This ranch style dollhouse was made by Rich Toy Company circa 1950.
It has four rooms....kitchen, open plan living/dining room,
and a bedroom which includes an en suite bathroom.




An additional play area for the young owner is the large front porch
that is open on two sides.




This is the right side of the house...let's go inside.




The front door opens directly into what is currently being used as a dining room.




This large L-shaped area is being utilized as three separate venues....
dining room, living room and television area.




The space to the right of the dining room is set up as an area to watch television.


 


Behind the television area is the living room.
It is located in the front of the house and used mainly for entertaining.




The modular set in the living area was made by Strombecker in the late 1930s. 
  With the exception of the kitchen hutch, all of the furniture
 in this rancher was made by Strombecker,




This house comes with a wood-burning fireplace
and enough area in front of it to sit and enjoy its' warmth.




Are those hand-rolled?
 
 
 
 


The small galley style kitchen is found to the left of the dining area.
It has enough space to hold the three main appliances
and a hutch for dishes and food items.



 
But it is still large enough to prepare a meal and wide enough for floor seating.




This is the left side of the house. The bedroom opens directly off of the living room.
One has to assume the roof would need to be lifted off to play in this area.
The roof is quite heavy, so that would mean a parent would need to be involved.





The bedroom is a nice size and includes an en suite bathroom.




Even with twin beds the room is not crowded.




The bathroom is quite large and even has room for a clothes hamper.




Fake florescent lighting is included to light the sink area.



 
You've seen the front and sides of the house, now here is the back.
 
 


and here is the house as seen from above with the roof taken off.
 
I hope you have enjoyed this tour of this mid-century dollhouse.


Tuesday, December 9, 2014

Le chalet de caisses à savon

 
This is my little soapbox cottage. 
This lovely little box came to me with two small swan-shaped soaps,
looking  like it should hold a treasure...and now it does.  
 

 
On one side I placed a small porch with climbing roses....
 
 
 
 then added cascading flowers....
 


and windows on each side.
 
 
 
This is the home of Gabrielle and Gaston Dubois.
 
 
 
Gabrielle is very proud of her bedroom suite...a wedding gift from Gaston.
Gaston's pet name for Gabrielle is grincheux chat. Can you guess why?
 

 
Gaston is ready for supper,
but he forgets they do not have a kitchen
(a fact that makes Gabrielle very happy).
 
 
 
Sometimes after supper Gaston takes a snooze on the sofa
while Gabrielle cleans away the take-out meal.
 

 
And other times they sit on the sofa and canoodle....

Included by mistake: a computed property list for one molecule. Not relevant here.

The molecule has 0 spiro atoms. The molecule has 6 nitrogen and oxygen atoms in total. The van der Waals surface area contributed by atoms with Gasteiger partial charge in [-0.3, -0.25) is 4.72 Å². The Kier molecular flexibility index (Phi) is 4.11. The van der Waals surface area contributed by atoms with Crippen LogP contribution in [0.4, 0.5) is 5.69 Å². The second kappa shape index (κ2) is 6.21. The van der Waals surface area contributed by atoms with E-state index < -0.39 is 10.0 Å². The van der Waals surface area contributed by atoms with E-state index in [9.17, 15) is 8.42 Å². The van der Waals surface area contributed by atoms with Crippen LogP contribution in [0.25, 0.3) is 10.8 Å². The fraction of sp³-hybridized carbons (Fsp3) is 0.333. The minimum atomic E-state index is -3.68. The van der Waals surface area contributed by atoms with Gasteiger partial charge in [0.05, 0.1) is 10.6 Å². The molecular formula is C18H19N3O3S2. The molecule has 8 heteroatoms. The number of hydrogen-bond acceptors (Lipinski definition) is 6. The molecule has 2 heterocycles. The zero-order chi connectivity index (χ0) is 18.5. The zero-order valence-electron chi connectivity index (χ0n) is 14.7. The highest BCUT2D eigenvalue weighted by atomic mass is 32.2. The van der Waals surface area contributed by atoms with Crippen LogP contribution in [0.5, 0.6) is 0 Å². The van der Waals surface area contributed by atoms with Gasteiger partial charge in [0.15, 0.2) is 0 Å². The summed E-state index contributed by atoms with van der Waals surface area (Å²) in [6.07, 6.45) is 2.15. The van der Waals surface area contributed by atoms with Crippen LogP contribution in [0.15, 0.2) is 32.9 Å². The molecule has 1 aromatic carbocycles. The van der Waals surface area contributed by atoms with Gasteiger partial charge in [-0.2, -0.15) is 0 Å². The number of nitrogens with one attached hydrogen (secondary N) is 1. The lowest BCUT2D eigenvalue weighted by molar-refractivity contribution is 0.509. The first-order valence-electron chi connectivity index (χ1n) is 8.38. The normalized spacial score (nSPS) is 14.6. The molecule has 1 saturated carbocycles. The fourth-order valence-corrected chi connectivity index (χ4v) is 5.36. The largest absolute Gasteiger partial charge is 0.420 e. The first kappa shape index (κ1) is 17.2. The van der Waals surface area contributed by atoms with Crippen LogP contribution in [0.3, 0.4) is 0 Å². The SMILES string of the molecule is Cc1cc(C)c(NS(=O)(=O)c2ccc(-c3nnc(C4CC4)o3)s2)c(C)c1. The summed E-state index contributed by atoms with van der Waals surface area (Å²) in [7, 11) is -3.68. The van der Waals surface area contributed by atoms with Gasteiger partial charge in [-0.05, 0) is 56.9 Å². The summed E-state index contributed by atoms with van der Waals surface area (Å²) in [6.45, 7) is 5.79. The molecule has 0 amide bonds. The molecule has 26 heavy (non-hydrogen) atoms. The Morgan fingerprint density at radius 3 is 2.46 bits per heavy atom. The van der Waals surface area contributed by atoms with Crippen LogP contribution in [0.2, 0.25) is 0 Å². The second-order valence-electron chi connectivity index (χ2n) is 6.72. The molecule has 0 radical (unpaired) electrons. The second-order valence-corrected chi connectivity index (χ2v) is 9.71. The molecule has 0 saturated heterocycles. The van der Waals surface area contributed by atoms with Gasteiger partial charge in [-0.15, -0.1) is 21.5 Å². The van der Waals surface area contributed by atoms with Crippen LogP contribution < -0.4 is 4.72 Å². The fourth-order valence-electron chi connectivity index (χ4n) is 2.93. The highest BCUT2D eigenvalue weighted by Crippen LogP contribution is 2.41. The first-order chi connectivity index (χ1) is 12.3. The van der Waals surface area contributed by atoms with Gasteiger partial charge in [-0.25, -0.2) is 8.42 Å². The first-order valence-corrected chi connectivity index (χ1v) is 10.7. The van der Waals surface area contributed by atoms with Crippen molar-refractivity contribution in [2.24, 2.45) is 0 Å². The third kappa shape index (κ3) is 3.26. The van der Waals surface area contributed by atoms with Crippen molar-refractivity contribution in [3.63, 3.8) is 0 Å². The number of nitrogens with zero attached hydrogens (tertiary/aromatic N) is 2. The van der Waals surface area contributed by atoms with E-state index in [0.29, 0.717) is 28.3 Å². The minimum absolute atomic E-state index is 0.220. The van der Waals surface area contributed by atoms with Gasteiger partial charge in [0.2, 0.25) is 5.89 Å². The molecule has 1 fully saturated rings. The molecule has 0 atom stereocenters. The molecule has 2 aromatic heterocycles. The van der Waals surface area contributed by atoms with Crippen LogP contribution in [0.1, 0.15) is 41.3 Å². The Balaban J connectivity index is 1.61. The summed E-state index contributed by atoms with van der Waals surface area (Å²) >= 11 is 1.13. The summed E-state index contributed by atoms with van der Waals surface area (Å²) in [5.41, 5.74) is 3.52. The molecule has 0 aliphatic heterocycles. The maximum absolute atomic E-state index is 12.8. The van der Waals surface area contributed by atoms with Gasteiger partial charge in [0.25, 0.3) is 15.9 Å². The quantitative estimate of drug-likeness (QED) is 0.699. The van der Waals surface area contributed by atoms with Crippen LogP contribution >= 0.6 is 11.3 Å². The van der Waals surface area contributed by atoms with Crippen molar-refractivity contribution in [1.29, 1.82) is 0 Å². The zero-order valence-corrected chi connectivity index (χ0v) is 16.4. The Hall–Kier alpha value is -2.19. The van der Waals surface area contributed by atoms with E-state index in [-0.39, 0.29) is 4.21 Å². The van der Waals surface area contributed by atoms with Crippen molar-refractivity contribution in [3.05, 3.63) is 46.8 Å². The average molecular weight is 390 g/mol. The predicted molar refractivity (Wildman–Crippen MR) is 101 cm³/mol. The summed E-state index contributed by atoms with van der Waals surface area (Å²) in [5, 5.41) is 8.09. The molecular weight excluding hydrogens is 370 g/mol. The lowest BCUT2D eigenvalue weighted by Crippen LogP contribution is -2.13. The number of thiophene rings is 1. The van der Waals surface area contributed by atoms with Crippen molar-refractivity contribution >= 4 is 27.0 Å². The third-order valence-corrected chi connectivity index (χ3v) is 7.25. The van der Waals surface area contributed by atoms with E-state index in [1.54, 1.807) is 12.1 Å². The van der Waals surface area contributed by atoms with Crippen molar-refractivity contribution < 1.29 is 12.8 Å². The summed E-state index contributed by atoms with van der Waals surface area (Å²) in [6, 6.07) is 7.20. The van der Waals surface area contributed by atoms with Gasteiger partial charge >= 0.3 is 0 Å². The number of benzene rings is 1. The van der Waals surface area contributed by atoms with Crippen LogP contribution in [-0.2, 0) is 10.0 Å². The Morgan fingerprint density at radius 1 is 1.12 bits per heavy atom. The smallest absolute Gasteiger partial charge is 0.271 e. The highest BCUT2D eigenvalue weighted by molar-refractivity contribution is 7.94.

because they have no TV.
 
 
 
Other times they sit in their comfy chairs in their bedroom and read.
And sometimes Gaston falls asleep.
 

 
What a sweet little cottage that Gabrielle and Gaston live in.
 

 
To the Dubois we bid adieu!
 


Wednesday, September 10, 2014

An Add-A-Room Doll House from Tootsietoy

 
I love finding vintage toy catalogs even if they are reproductions. Yesterday's mail brought  a reproduction of a Tootsietoy wholesale catalog from 1933. Of course it was mostly filled  with little trucks and cars, but the best page of all was the one showing this little cardboard house. It is actually 5 individual room boxes that came free with the purchase of a full room set of furniture from their 1930 line. A little girl or boy could build a complete house if they were able to convince their parents to buy each room.
 
Dowst Manufacturing Co. called this the Add-A-Room Doll House. The catalog explains that  it was made of heavy container board in contrasting colors to the furniture and was included FREE with each set of Tootsietoy Doll House Furniture. 
 
 
Here is the little house. No mention if part of the roof was include with each room box. 


The living room with the furniture set......and an explanation of what came in the set. I wonder if the front porch was included with the living room.

 
 
 
The dining room was placed behind the living room and shared the large door opening. The door on the south side led into the kitchen.
 


I have the maple dining set but don't think I have seen it in green.
 
 
From the shape of the walls and placement of doors and windows, I think the kitchen must have opened on the west into the dining room and on the north to the bath.
 
 My set is a mixture of the two colors available. Lad-a-stool....haven't heard that term before.
 
 
The bathroom was placed between the kitchen at the back of the house and the bedroom at the front.
 A green or orchid bathroom....wouldn't todays buyers on House Hunters have something to say about that!
 
 
 
The lovely bedroom with three long windows facing the front of the house, and  openings to both the living room and the bathroom.

 
 
The music room....those red pianos are gorgeous. I wish I had one. Evidently there was sufficient room in the living area to house the grand piano as there is no indication an Add-a-room was included with the music room.


 
 
 
Dowst listed 3 items of "good news" at the front of this catalog, the first one being that the Add-a-Room doll house was free with the purchase of each set of Tootsietoy furniture.  
The other two items of good news were
  • Furniture is now made of new alloy with tensile strength five times that of the old..yet lighter. (that was good news I'm sure)
  • Finished in harmonious colors----packed in colorful box with pilfer proof display feature. (oh my, sticky fingers back in 1933 also)
and finished with "Order a stock today ...  watch them walk off the counter!"
 
 
I wonder if any of these adorable little houses still exist today....